The sitting room was exactly as he had left it. A huge cupboard to his left, hiding the utensils mother had bought from her chama, with the TV, of course, covered with a clothing covering it. He sighed. He had spent most of his childhood seated in front of that screen, watching Sonic and Rainbow stars; those were his favorite cartoons.


In front of him was a table, with breakfast. A huge thermos, full of tea, Blue Band margarine and bread. It looked dim in the room, the windows had heavy curtains and blinds that made the room somewhat stuffy. He sipped on to his tea greedily, ignoring how hot it was, it had been two days since his last meal.

The maid sat on the dinning table, feeding the child. She was ten years now, he last saw her when she was four. He could tell she was nervous to see him, she was curious who he was and what he was doing in their home so early. He tried to smile and ease her, but it made it worse. She heard the girl asking the maid, asking who he was. And she, ordered the girl to quit being so nosy, to finish her breakfast quick if she wanted to go out and play.

Soon the neighbors started flowing in. Borrowing sugar, a religious book they had borrowed or they were just in the neighborhood. But he knew, they all knew that they wanted to see him. His mother, who was from taking a bath, accommodated the first five, but after that, chased them all away.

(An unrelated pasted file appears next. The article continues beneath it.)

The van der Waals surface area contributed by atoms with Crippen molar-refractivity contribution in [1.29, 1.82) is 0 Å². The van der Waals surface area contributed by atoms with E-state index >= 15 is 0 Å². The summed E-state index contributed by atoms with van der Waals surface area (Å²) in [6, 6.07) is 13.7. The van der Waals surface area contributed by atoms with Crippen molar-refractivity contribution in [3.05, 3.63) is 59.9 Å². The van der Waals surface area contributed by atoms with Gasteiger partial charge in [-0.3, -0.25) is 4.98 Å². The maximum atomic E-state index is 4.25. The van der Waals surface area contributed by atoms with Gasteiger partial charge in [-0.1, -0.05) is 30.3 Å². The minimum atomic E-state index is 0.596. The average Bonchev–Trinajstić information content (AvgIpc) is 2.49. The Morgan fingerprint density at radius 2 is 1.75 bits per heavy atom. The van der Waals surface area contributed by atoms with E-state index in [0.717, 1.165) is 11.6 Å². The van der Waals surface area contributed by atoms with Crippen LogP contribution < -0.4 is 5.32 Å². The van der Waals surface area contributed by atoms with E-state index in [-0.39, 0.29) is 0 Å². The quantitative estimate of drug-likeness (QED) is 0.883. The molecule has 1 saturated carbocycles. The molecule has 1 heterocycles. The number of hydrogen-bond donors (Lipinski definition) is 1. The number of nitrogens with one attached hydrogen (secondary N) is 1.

This was no market, she said. There was nothing to see, and if they expected a show, she would give them one, she barked. She went on about privacy and God knows what, when all the while he sat there, listening.

He had missed her. Three years had passed since her last visit. Maybe she thought he had died, or maybe he had forgotten her. Maybe, maybe she did not love him any more…

She locked the door as the sat on the couch beside him. It was nine in the morning and she was already tired.

She looked at her son. He had grown thin, weak. He was no longer the vibrant boy she knew. But yet, when he smiled at her, the gleam his eyes was the same, reminding her that a piece of him still existed, somewhere, in there…

“Have you eaten?” he nodded. “Are you full?” He shook his head.

She poured him another mug of tea and poured herself one. She then passed the bread towards his direction and beckoned him to eat. She assured him that he was safe, and that he could eat all he wanted.

She watched him as he ate. Her boy. She remembered how stubborn he was as a child, choosing his own path and preferring his own company to his siblings. He always had a vivid imagination, that grew wilder each passing day. Whenever they would go to the country side and sit by the fire at night, he would be the one entertaining everyone with his stories. They would become so vivid, so real and ghastly, his father had to make him stop.

He always spoke of ghosts, spirits, the other side, talking animals and signs…his grandmother thought he was special. That the ancestors had chosen him, to speak through him…that was until his father died.

When Richard passed on, her little boy became deluded. He would awake in the middle of the night, sweating, screaming. Screaming that his father wanted to take him to the other side and he did not want to go. Then grandma came to visit, and an owl perched itself outside his window. Grandma said the boy was a bad omen, that the spirits wanted him. She had a ritual performed to cleanse him, but the owl came each night. After a fortnight she left, and vowed never to visit so long as the boy lived there.